In honor of Memorial Day, the Bucknellians in World War I team visited the Meuse-Argonne American cemetery to attend a special ceremony and visit the graves of two Bucknell veterans who rest there. Despite the heat, there was a surprisingly good turn out of both French and American attendees. The ceremony, performed in both French and English, featured invocations, blessings, and addresses from numerous public figures, including the Chargé d’Affaires at the American embassy in Paris, Ms. Uzra Zeya. The most moving part of the ceremony was, in my opinion, the playing of Taps and the National Anthems for both the United States and France. It was a truly touching ceremony that showed honor and gratitude for the American soldiers who had lost their lives in this sector.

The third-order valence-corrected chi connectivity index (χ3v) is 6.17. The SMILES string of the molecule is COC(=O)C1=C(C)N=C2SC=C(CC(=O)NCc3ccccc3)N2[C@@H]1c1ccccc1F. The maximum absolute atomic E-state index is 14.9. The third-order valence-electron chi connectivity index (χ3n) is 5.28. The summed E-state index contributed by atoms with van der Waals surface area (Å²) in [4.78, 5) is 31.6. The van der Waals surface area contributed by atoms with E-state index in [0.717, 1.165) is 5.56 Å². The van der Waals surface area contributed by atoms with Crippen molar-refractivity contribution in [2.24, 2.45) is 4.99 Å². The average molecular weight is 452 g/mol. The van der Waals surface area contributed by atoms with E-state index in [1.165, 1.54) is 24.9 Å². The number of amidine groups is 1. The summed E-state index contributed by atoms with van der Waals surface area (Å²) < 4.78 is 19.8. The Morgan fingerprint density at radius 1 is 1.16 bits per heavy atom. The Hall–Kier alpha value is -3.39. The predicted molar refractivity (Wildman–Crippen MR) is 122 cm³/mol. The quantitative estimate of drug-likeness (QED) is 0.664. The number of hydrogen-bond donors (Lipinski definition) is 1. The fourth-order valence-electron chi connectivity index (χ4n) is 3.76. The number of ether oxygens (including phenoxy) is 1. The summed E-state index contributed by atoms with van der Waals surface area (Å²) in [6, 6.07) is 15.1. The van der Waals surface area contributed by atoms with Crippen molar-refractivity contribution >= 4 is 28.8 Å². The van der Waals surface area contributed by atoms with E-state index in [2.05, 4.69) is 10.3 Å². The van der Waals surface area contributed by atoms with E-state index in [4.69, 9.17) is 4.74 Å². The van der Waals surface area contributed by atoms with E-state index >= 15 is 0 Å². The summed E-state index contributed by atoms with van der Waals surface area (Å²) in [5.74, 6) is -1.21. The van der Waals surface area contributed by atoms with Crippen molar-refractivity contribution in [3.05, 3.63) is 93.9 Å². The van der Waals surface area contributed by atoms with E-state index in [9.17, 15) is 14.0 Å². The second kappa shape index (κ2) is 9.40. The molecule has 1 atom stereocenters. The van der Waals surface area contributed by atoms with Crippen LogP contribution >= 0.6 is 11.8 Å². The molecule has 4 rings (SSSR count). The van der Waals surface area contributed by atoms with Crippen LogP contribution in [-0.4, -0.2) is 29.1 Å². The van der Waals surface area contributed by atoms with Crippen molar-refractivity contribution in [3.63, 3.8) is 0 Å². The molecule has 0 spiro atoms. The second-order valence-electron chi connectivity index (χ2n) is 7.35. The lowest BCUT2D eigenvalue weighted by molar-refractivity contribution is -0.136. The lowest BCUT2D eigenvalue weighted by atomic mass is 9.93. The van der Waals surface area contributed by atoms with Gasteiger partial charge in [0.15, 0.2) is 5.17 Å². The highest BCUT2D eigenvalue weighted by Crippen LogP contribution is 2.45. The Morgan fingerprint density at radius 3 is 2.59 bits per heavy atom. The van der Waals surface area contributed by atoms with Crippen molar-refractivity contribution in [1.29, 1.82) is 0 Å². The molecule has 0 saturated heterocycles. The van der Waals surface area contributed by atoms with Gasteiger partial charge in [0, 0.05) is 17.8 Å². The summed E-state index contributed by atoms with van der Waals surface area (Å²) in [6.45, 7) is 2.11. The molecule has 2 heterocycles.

After the ceremony, we were able to find the graves of both Baker Fairchild Spyker and William Chalmers Acheson. Baker Fairchild Spyker, who was a Lewisburg native, was enrolled at Bucknell with the intention of graduating in 1922. He volunteered for the military and served as a second lieutenant in various divisions until his death during the Meuse-Argonne Offensive. William Acheson was a member of the class of 1916, with a degree in civil engineering. He was a second lieutenant of the 82nd Division’s Machine Gun Battalion, and he received a distinguished service cross for his bravery in moving his platoon to attack an open enemy flank during battle, where he was injured, but manned a machine gun until he died. At each site, Professor Del Testa said a few words about the individual and his service. We thanked Baker and William for their service by securing a Bucknell pennant beneath the American and French flags that had been placed at every grave site. The experience was both powerful and sobering, and we hope that we honored the sacrifices that these alumni had made.